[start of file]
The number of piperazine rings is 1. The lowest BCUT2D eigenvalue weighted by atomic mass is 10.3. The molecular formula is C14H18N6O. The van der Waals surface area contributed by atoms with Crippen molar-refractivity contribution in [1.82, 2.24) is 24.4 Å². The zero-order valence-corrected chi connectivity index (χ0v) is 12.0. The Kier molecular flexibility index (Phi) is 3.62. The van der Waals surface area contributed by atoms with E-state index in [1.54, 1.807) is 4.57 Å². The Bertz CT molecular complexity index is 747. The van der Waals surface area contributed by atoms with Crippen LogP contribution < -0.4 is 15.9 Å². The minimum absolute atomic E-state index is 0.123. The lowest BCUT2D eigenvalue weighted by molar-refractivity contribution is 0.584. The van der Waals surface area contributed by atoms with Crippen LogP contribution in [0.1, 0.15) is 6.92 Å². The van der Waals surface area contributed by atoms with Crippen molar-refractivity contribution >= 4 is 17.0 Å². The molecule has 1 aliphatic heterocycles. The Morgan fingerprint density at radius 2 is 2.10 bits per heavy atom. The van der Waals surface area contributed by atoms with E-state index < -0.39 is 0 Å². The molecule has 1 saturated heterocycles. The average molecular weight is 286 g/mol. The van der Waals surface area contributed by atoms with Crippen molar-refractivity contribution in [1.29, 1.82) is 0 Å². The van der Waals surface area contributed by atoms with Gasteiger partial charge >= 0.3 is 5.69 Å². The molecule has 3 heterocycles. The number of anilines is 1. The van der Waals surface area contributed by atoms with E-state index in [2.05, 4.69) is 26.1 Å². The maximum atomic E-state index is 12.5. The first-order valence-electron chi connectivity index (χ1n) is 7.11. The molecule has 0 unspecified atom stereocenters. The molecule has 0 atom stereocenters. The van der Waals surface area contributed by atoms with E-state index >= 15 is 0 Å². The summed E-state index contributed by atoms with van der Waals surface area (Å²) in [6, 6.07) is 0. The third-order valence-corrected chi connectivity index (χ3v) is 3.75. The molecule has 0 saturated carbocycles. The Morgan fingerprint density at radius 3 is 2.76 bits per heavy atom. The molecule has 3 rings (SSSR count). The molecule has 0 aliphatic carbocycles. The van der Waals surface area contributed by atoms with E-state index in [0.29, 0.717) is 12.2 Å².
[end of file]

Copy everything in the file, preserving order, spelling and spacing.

The number of piperazine rings is 1. The lowest BCUT2D eigenvalue weighted by atomic mass is 10.3. The molecular formula is C14H18N6O. The van der Waals surface area contributed by atoms with Crippen molar-refractivity contribution in [1.82, 2.24) is 24.4 Å². The zero-order valence-corrected chi connectivity index (χ0v) is 12.0. The Kier molecular flexibility index (Phi) is 3.62. The van der Waals surface area contributed by atoms with E-state index in [1.54, 1.807) is 4.57 Å². The Bertz CT molecular complexity index is 747. The van der Waals surface area contributed by atoms with Crippen LogP contribution < -0.4 is 15.9 Å². The minimum absolute atomic E-state index is 0.123. The lowest BCUT2D eigenvalue weighted by molar-refractivity contribution is 0.584. The van der Waals surface area contributed by atoms with Crippen LogP contribution in [0.1, 0.15) is 6.92 Å². The van der Waals surface area contributed by atoms with Crippen molar-refractivity contribution >= 4 is 17.0 Å². The molecule has 1 aliphatic heterocycles. The Morgan fingerprint density at radius 2 is 2.10 bits per heavy atom. The van der Waals surface area contributed by atoms with E-state index < -0.39 is 0 Å². The molecule has 1 saturated heterocycles. The average molecular weight is 286 g/mol. The van der Waals surface area contributed by atoms with Crippen molar-refractivity contribution in [1.29, 1.82) is 0 Å². The van der Waals surface area contributed by atoms with Gasteiger partial charge >= 0.3 is 5.69 Å². The molecule has 3 heterocycles. The number of anilines is 1. The van der Waals surface area contributed by atoms with E-state index in [2.05, 4.69) is 26.1 Å². The maximum atomic E-state index is 12.5. The first-order valence-electron chi connectivity index (χ1n) is 7.11. The molecule has 0 unspecified atom stereocenters. The molecule has 0 atom stereocenters. The van der Waals surface area contributed by atoms with E-state index >= 15 is 0 Å². The summed E-state index contributed by atoms with van der Waals surface area (Å²) in [6, 6.07) is 0. The third-order valence-corrected chi connectivity index (χ3v) is 3.75. The molecule has 0 saturated carbocycles. The Morgan fingerprint density at radius 3 is 2.76 bits per heavy atom. The molecule has 3 rings (SSSR count). The molecule has 0 aliphatic carbocycles. The van der Waals surface area contributed by atoms with E-state index in [0.29, 0.717) is 12.2 Å².